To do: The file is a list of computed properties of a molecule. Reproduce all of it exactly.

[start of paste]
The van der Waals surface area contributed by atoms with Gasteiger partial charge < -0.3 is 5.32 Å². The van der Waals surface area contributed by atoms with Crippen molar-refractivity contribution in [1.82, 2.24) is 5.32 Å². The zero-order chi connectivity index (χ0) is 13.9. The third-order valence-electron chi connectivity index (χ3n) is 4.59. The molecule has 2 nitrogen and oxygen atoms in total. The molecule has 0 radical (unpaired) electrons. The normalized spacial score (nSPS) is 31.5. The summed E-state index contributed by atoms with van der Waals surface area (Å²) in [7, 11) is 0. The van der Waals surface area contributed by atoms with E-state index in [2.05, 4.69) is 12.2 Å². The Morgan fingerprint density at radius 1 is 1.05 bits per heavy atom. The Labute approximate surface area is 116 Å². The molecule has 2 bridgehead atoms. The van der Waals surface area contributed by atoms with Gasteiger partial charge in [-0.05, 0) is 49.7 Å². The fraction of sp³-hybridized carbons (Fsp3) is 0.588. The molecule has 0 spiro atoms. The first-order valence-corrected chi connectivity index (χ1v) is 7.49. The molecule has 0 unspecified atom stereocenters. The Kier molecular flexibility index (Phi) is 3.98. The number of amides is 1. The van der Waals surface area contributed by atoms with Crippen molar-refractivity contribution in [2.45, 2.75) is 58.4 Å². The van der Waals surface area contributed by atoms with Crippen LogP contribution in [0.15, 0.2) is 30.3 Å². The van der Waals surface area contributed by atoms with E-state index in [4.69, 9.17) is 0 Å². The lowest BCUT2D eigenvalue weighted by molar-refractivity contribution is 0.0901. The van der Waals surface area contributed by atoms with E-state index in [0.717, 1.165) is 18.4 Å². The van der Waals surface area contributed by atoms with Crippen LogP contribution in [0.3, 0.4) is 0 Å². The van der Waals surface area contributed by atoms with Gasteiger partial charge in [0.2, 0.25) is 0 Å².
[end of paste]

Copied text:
The van der Waals surface area contributed by atoms with Gasteiger partial charge < -0.3 is 5.32 Å². The van der Waals surface area contributed by atoms with Crippen molar-refractivity contribution in [1.82, 2.24) is 5.32 Å². The zero-order chi connectivity index (χ0) is 13.9. The third-order valence-electron chi connectivity index (χ3n) is 4.59. The molecule has 2 nitrogen and oxygen atoms in total. The molecule has 0 radical (unpaired) electrons. The normalized spacial score (nSPS) is 31.5. The summed E-state index contributed by atoms with van der Waals surface area (Å²) in [7, 11) is 0. The van der Waals surface area contributed by atoms with E-state index in [2.05, 4.69) is 12.2 Å². The Morgan fingerprint density at radius 1 is 1.05 bits per heavy atom. The Labute approximate surface area is 116 Å². The molecule has 2 bridgehead atoms. The van der Waals surface area contributed by atoms with Gasteiger partial charge in [-0.05, 0) is 49.7 Å². The fraction of sp³-hybridized carbons (Fsp3) is 0.588. The molecule has 0 spiro atoms. The first-order valence-corrected chi connectivity index (χ1v) is 7.49. The molecule has 0 unspecified atom stereocenters. The Kier molecular flexibility index (Phi) is 3.98. The number of amides is 1. The van der Waals surface area contributed by atoms with Crippen molar-refractivity contribution in [2.45, 2.75) is 58.4 Å². The van der Waals surface area contributed by atoms with Crippen LogP contribution in [0.15, 0.2) is 30.3 Å². The van der Waals surface area contributed by atoms with E-state index in [4.69, 9.17) is 0 Å². The lowest BCUT2D eigenvalue weighted by molar-refractivity contribution is 0.0901. The van der Waals surface area contributed by atoms with E-state index in [0.717, 1.165) is 18.4 Å². The van der Waals surface area contributed by atoms with Crippen LogP contribution in [0.3, 0.4) is 0 Å². The van der Waals surface area contributed by atoms with Gasteiger partial charge in [0.2, 0.25) is 0 Å².